Democratic Primaries update: Biden surges into the lead

Three+Democratic+candidates%2C+pictured+in+the+graphic+above+above+%28LEFT+TO+RIGHT%3A+Representative+Tulsi+Gabbard%2C+Senator+Bernie+Sanders%2C+and+Vice+President+Joe+Biden%29%2C+are+left+in+the+race+for+the+nomination.+

Michelle Yamamoto

Three Democratic candidates, pictured in the graphic above above (LEFT TO RIGHT: Representative Tulsi Gabbard, Senator Bernie Sanders, and Vice President Joe Biden), are left in the race for the nomination.

Super Tuesday States: Alabama, Arkansas, California, Colorado, Democrats Abroad, Maine, Massachusetts, Minnesota, North Carolina, Oklahoma, Tennessee, Texas, Utah, Vermont, and Virginia

Mar. 3 was no ordinary Tuesday.

It was Super Tuesday, a day when 14 states across the country voted for the party nominees at the same time. It’s a big day for presidential candidates; winning Super Tuesday can put a candidate on track to win the nomination. 

This year’s Super Tuesday cleared out several democratic candidates– Pete Buttigieg, Amy Klobuchar, Michael Bloomberg, and Elizabeth Warren– leaving behind only three: Vermont Sen. Bernie Sanders, and former Vice President Joe Biden, in addition to Hawaii Representative Tulsi Gabbard, who is polling at a fraction of a percent. While Biden was able to officially take the lead with 465 delegates, Sanders was able to take the delegate-rich California, helping him up to a total of 406 delegates. This close race between Sanders and Biden reflects the current schism between moderates and progressives in the Democratic Party.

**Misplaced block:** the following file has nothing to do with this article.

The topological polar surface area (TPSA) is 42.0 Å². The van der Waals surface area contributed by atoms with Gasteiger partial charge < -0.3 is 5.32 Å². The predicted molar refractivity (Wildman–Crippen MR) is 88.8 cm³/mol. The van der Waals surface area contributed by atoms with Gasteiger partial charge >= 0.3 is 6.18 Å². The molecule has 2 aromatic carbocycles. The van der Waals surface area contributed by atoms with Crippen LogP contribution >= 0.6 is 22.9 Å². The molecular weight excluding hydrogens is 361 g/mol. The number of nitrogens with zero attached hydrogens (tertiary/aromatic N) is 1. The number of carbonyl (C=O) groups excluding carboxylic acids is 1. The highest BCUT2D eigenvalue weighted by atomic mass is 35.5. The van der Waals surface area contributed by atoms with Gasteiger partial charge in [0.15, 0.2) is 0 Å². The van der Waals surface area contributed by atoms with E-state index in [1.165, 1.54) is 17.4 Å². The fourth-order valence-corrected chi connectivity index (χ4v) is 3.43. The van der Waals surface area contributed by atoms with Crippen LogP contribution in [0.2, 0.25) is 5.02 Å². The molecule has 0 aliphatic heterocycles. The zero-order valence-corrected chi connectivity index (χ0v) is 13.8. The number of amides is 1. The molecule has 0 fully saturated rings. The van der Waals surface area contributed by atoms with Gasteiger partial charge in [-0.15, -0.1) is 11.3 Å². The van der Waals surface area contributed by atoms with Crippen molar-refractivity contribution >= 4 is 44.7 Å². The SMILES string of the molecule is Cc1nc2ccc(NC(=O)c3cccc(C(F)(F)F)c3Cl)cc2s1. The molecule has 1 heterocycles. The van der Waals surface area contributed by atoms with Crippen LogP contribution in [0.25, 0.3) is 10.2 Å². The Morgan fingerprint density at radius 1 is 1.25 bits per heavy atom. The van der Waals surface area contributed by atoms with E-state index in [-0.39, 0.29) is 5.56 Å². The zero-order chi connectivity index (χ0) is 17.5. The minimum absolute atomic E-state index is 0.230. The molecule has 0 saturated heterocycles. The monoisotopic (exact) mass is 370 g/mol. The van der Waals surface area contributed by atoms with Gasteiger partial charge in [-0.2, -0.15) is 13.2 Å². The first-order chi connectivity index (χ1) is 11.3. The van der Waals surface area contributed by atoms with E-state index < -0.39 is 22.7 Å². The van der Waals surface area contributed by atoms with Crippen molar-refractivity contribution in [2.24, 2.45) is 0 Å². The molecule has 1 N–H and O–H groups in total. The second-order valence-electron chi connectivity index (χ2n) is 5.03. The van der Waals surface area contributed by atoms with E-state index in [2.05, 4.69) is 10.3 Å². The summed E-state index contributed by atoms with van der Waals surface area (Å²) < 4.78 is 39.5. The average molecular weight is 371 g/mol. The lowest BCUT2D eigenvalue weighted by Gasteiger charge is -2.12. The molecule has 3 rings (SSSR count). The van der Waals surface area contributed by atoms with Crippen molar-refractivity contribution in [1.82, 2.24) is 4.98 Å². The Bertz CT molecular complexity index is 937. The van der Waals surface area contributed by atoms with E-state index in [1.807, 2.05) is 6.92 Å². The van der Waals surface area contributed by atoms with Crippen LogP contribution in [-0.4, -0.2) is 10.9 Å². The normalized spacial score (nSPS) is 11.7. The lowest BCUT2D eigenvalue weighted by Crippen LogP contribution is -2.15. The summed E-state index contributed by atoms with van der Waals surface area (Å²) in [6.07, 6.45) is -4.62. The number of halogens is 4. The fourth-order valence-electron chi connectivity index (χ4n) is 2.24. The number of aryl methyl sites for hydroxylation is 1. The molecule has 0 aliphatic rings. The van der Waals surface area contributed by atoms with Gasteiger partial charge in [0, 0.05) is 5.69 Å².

Among those who dropped out is former New York City mayor Mike Bloomberg. Bloomberg had previously spent over $500 million to put out ads and promote his campaign, hoping the publicity would be enough to win big on Tuesday. However, a lackluster turnout (46 delegates) made it clear that heavy advertising wouldn’t be enough to get him into the White House.

With all of these candidates dropping out, Hawaii Rep. Tulsi Gabbard has defied expectations by staying in the race, despite receiving only a single delegate on Super Tuesday. In an effort to get back in the running, Gabbard is asking Sanders and Biden to pressure the DNC to let her into the next debate. She tweets: 

 

“To keep me off the stage, the DNC again arbitrarily changed the debate qualifications. Previously they changed the qualifications in the OPPOSITE direction so Bloomberg could debate. I ask that you stand with me against the DNC’s transparent effort to exclude me from the debates.”

 

Many of the candidates who have dropped out are now endorsing one of the remaining candidates. Yang, Klobuchar, Buttigieg, and Bloomberg have all chosen to endorse Biden. Warren, however, as of March 12, has not chosen to endorse either candidate. While many question whether Warren will side with Biden as well, many of her campaign staffers have endorsed Sanders, indicating that a large contingent of her supporters would choose to vote for Sanders over Biden.

Name Total Delegate Count (as of March 12)
Joe Biden 864
Bernie Sanders 710
Elizabeth Warren 70
Michael Bloomberg 61
Pete Buttigieg 26
Amy Klobuchar 7
Tulsi Gabbard 2

 

March 11, 2020

Yesterday, six more states voted for the Democratic Party nominee in what is considered by some to be a Second Super Tuesday- with a lot of the same results.

Biden continued to gain ground, winning over Michigan, Mississippi, Missouri, and Idaho, while Sanders won North Dakota. Michigan hit the Sanders campaign especially hard– it was a state he won in 2016. The sixth state, Washington, is still reporting, with both candidates neck and neck. As of 10:00 tonight, Biden is over 150 delegates ahead of Sanders. The political website FiveThirtyEight now gives Biden a 99/100 chance to win the Democratic nomination in their latest poll.

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